Most combat games you can stick with a single weapon.  You might upgrade range and damage, but you stay with the same.  Maybe God of War is one where you’d swap between 2 or three weapons.  Here though, you have to swap.  Either you do 10 damage a shot on a 10,000 hp enemy, or: you swap weapons, detach the armor, swap weapons, shoot a fire arrow, swap weapons, stun the enemy, swap weapons and deal a killing blow.  It’s sounds like a lot, and at first it is.  Eventually you get the hang of all the various bits and combat flow.  You turn into some kind of super human archer, pulling off moves that would seem ridiculous an hour before.

Gear itself is upgraded, though only marginally.  My 15 dmg bow is now an 18 dmg bow and “very rare”.  Skill is the differentiator here, and that’s a lot of fun.  Input controls are solid, and you don’t have any lag between what you want and what happens.  It feels like there’s move cancellation, which is more important than if it’s there or not.  My only gripe is that the camera can be a challenge, especially on larger enemies.  In particular in the very hectic battles.

So far, I’m feeling like this game alone was worth the console purchase price.  It hits all the right notes.  Combat, exploration, story, growth.  Extremely impressed.


Or perhaps a brain dump.


About 2 weeks ago now, I took a puck to the side of the helmet.  It split open my temple and rattled my brain.  No stitches, lots of blood, some medical glue, and now I have another scar.  If that was the only impact, then it would be easy.

I suffered a mild concussion with the injury.  I took the following day off, then tried work.  That didn’t go so well.  Spent 2 days in a dark room and that had a rather dramatic impact on my brain functions.  See, concussion protocol dictates that you don’t do the following: exert yourself, read a book, stare at a screen/TV.  What sucks about that, is that they are the exact things that I do to de-stress.  I play hockey 3x a week, I workout 3x a week, I play games, and I work in front of a computer. Asking me to stop eating for 3 days would be easier.

I’ve cut down on as much as I could.  Gaming has been minimized.  Work – I make efforts to get away from the screen.  I haven’t played a hockey game in 2 weeks.  Workouts I still do mind you.  The difference is that hockey gets my heart rate to about 140, while lifting weights rarely has me break 110.  My resting rate is around 50.


Related to above, taking time away from cardio work (hockey) and just plain being in recovery mode, has allowed me to make some progress in my fitness regime.  It took a month, but I finally received my weight lifting belt from Amazon, and it’s a beaut.  I don’t get dizzy lifting, and for those that do lift weights, you can relate to the “zen-ness” of it all.  The downside is that my body can only really take 90 minutes of it every other day.  Not having hockey around means that there’s more rest, and the progress between sessions has improved.

I’ve limited myself to a 225lbs squat, 25lbs chin-up and 25lbs dip.  I can physically do more, but I can’t play hockey 2-3x a week and keep pace.  The rest of the movements I can increase just fine.  Bench, row, press, and dead lift are all moving at a good pace.  I have numbers that I want to achieve before the summer and all of them are within reach – though the bench is going to be the hardest one.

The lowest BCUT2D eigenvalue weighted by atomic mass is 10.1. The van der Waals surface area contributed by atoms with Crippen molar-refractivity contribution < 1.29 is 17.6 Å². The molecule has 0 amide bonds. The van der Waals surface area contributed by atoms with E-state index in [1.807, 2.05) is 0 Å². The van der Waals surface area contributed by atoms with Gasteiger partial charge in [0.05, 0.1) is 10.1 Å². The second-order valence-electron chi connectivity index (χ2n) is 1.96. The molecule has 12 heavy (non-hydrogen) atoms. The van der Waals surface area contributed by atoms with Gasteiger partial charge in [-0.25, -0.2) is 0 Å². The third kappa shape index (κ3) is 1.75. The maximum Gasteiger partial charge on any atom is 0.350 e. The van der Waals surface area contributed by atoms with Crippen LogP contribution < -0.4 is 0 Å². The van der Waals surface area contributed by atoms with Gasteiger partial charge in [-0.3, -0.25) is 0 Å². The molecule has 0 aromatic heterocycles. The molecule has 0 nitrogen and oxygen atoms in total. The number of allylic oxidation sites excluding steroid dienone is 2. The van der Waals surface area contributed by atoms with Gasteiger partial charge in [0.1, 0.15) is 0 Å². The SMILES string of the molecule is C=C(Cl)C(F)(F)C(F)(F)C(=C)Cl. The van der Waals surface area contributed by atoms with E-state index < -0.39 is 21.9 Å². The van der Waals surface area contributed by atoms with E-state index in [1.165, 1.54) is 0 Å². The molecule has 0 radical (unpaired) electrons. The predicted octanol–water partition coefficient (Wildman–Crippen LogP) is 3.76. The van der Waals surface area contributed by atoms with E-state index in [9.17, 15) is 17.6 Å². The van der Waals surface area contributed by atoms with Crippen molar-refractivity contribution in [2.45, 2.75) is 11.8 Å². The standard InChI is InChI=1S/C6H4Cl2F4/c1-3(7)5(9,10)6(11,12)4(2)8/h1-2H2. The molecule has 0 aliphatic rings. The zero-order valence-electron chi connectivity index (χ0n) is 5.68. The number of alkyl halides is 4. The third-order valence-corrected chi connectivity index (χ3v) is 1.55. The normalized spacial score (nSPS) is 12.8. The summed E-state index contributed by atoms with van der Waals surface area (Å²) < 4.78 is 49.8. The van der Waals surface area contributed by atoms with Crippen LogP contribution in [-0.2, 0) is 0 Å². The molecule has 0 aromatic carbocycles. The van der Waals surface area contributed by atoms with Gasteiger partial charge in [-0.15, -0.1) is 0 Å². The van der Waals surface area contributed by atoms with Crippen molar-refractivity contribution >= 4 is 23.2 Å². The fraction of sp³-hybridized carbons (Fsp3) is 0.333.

In an interesting twist, my wife wants to share in the program.  I think she’s going to do great.  Plus having both parents do sessions on alternating days, means that the kids will see a daily dose of exercise from their parents.  Can’t get them started on body weight exercises soon enough!


It’s only 1 post away, but I’ve put enough thought into it over the past few months.  I’ll be picking up the PS4 tonight.  I took Murph‘s suggestion to heart, scouring local ads for used games.  That’ll work out if I want a cheap version of Killzone or some other FPS.  The particulars that I want don’t seem to be on resale that much, or at a price point that seems worthwhile for a 1 hour drive.  I’ll find something that works…

Console Considerations

The last console I bought was a PS3.  Way back when.  It’s served me rather well, though I will be the first to admit that my game catalogue was rather small compared to when I was younger.  Such is life I guess.

I have been, and continue to be, an avid PC gamer.  These past few years, the portability of a laptop has been the largest boon.  It certainly helps that there are thousands of more games, and that each game is arguably cheaper than on console.

That said, there are particular games on consoles that attract attention.  I am not a FPS fan, so that rules out nearly every XBONE exclusive there is.  I prefer the strategic/rpg type game, and that’s where Playstation lives.  I don’t have, nor do I plan on purchasing a 4K TV anytime soon, so that certainly helps with some decisions.  No need for a PS4 Pro.  And the PS4 slim is $50 off for a few more days.  FF15, Horizon, Uncharted, Last of Us, Last Guardian… all of interest to me.  All at crazy price points.

Anyhoot, let’s compare for a minute.



  • Mobile (with a laptop)
  • More games available
  • No monthly costs
  • Used for more than games, like banking, picture editing, browsing, etc…
  • Individual games are cheap ($10-$50)


  • Expensive initial setup for gaming ($1500-$2000)
  • Local multiplayer is complicated
  • Requires a lot of configuration/tweaks to make it work




  • Exclusive game titles
  • Lower initial cost (~$300)
  • Limited configuration requirements
  • Can be used as a media hub/center
  • Playing with kids is easier
  • VR?


  • Multiplayer has a monthly cost
  • Smaller game selection
  • Not mobile
  • Individual games are more expensive ($70-$80)


When you get down to it, the comparison boils down to “do I want to pay $300 for the chance to play specific games?” I’ll be honest, given the amount of money saved on other hobbies, that’s not so much a barrier to entry right now…